The Peace Pulpit:  Homilies by Bishop Thomas J. Gumbleton

By special arrangement, The National Catholic Reporter Publishing Company is able to make available Bishop Thomas J. Gumbleton's weekly Sunday homilies given at Saint Leo Church, Detroit, MI.  Each homily is transcribed from a tape recording of the actual delivery and made available to you as an NCR Web site exclusive.  You may register for a weekly e-mail reminder that will be sent to you when each new homily is posted. From time to time, Bishop Gumbleton is traveling and unable to provide us with the homily for the week. NOTE: The homilies are available here five days after they are given, always on Friday. By signing up for our weekly e-mail, you will be notifed as soon as each is available. (See the upper right corner of this screen.)
Third Sunday in Easter
April 10, 2005

Thomas J. Gumbleton
Auxiliary Bishop of the Archdiocese
of Detroit, Michigan *

This week's readings **

Acts 2:14, 22-23
But Peter, taking his stand with the eleven, raised his voice and declared to them: "Men of Judea and all you who live in Jerusalem, let this be known to you and give heed to my words. "Men of Israel, listen to these words: Jesus the Nazarene, a man attested to you by God with miracles and wonders and signs which God performed through Him in your midst, just as you yourselves know -- this Man, delivered over by the predetermined plan and foreknowledge of God, you nailed to a cross by the hands of godless men and put Him to death.

1 Peter 1:17-21
If you address as Father the One who impartially judges according to each one's work, conduct yourselves in fear during the time of your stay on earth; knowing that you were not redeemed with perishable things like silver or gold from your futile way of life inherited from your forefathers, but with precious blood, as of a lamb unblemished and spotless, the blood of Christ. For He was foreknown before the foundation of the world, but has appeared in these last times for the sake of you who through Him are believers in God, who raised Him from the dead and gave Him glory, so that your faith and hope are in God.

Luke 24:13-35
And behold, two of them were going that very day to a village named Emmaus, which was about seven miles from Jerusalem. And they were talking with each other about all these things that had taken place. While they were talking and discussing, Jesus Himself approached and began traveling with them. But their eyes were prevented from recognizing Him. And He said to them, "What are these words that you are exchanging with one another as you are walking?" And they stood still, looking sad. One of them, named Cleopas, answered and said to Him, "Are You the only one visiting Jerusalem and unaware of the things which have happened here in these days?" And He said to them, "What things?" And they said to Him, "The things about Jesus the Nazarene, who was a prophet mighty in deed and word in the sight of God and all the people, and how the chief priests and our rulers delivered Him to the sentence of death, and crucified Him. But we were hoping that it was He who was going to redeem Israel. Indeed, besides all this, it is the third day since these things happened. But also some women among us amazed us. When they were at the tomb early in the morning, and did not find His body, they came, saying that they had also seen a vision of angels who said that He was alive. Some of those who were with us went to the tomb and found it just exactly as the women also had said; but Him they did not see." And He said to them, "O foolish men and slow of heart to believe in all that the prophets have spoken! Was it not necessary for the Christ to suffer these things and to enter into His glory?" Then beginning with Moses and with all the prophets, He explained to them the things concerning Himself in all the Scriptures. And they approached the village where they were going, and He acted as though He were going farther. But they urged Him, saying, "Stay with us, for it is getting toward evening, and the day is now nearly over." So He went in to stay with them. When He had reclined at the table with them, He took the bread and blessed it, and breaking it, He began giving it to them. Then their eyes were opened and they recognized Him; and He vanished from their sight. They said to one another, "Were not our hearts burning within us while He was speaking to us on the road, while He was explaining the Scriptures to us?" And they got up that very hour and returned to Jerusalem, and found gathered together the eleven and those who were with them, saying, "The Lord has really risen and has appeared to Simon." They began to relate their experiences on the road and how He was recognized by them in the breaking of the bread.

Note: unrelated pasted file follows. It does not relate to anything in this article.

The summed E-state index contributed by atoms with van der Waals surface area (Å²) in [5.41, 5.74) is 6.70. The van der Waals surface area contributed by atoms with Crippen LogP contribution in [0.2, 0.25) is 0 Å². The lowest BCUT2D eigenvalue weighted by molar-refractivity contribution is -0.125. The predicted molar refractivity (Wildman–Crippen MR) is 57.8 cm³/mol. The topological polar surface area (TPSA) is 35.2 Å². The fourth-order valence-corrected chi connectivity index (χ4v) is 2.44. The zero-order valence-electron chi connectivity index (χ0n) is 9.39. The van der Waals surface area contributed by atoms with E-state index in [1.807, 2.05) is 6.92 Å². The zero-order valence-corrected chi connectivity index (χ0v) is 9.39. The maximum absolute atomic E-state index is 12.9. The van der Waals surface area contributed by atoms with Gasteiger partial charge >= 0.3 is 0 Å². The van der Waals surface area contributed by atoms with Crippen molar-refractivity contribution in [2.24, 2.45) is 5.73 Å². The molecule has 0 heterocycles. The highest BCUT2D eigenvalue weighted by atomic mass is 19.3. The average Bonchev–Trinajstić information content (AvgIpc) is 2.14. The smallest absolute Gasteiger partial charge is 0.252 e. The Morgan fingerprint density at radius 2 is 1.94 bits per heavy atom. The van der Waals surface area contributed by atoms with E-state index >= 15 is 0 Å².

* A longtime national and international activist in the peace movement, Bishop Gumbleton is a founding member of Pax Christi USA and an outspoken critic of the sanctions against Iraq.